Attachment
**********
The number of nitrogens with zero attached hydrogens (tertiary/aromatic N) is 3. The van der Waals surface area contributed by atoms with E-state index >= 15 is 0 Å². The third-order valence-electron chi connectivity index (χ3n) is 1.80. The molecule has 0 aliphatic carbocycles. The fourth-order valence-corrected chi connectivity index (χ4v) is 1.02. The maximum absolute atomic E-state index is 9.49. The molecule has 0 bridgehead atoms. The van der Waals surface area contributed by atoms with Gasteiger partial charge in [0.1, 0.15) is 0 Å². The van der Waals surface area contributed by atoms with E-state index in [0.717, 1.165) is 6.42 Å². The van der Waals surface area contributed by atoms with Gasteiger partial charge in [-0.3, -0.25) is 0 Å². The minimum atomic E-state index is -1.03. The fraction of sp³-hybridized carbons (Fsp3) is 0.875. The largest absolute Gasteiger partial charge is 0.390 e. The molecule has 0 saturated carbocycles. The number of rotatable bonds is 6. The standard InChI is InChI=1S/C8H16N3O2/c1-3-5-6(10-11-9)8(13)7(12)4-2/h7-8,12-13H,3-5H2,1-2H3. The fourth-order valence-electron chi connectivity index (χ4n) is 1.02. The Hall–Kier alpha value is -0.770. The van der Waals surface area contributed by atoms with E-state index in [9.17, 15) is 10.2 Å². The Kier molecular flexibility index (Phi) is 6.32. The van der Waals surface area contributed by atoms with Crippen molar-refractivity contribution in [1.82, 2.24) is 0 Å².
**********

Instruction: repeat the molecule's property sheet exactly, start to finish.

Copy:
The number of nitrogens with zero attached hydrogens (tertiary/aromatic N) is 3. The van der Waals surface area contributed by atoms with E-state index >= 15 is 0 Å². The third-order valence-electron chi connectivity index (χ3n) is 1.80. The molecule has 0 aliphatic carbocycles. The fourth-order valence-corrected chi connectivity index (χ4v) is 1.02. The maximum absolute atomic E-state index is 9.49. The molecule has 0 bridgehead atoms. The van der Waals surface area contributed by atoms with Gasteiger partial charge in [0.1, 0.15) is 0 Å². The van der Waals surface area contributed by atoms with E-state index in [0.717, 1.165) is 6.42 Å². The van der Waals surface area contributed by atoms with Gasteiger partial charge in [-0.3, -0.25) is 0 Å². The minimum atomic E-state index is -1.03. The fraction of sp³-hybridized carbons (Fsp3) is 0.875. The largest absolute Gasteiger partial charge is 0.390 e. The molecule has 0 saturated carbocycles. The number of rotatable bonds is 6. The standard InChI is InChI=1S/C8H16N3O2/c1-3-5-6(10-11-9)8(13)7(12)4-2/h7-8,12-13H,3-5H2,1-2H3. The fourth-order valence-electron chi connectivity index (χ4n) is 1.02. The Hall–Kier alpha value is -0.770. The van der Waals surface area contributed by atoms with E-state index in [9.17, 15) is 10.2 Å². The Kier molecular flexibility index (Phi) is 6.32. The van der Waals surface area contributed by atoms with Crippen molar-refractivity contribution in [1.82, 2.24) is 0 Å².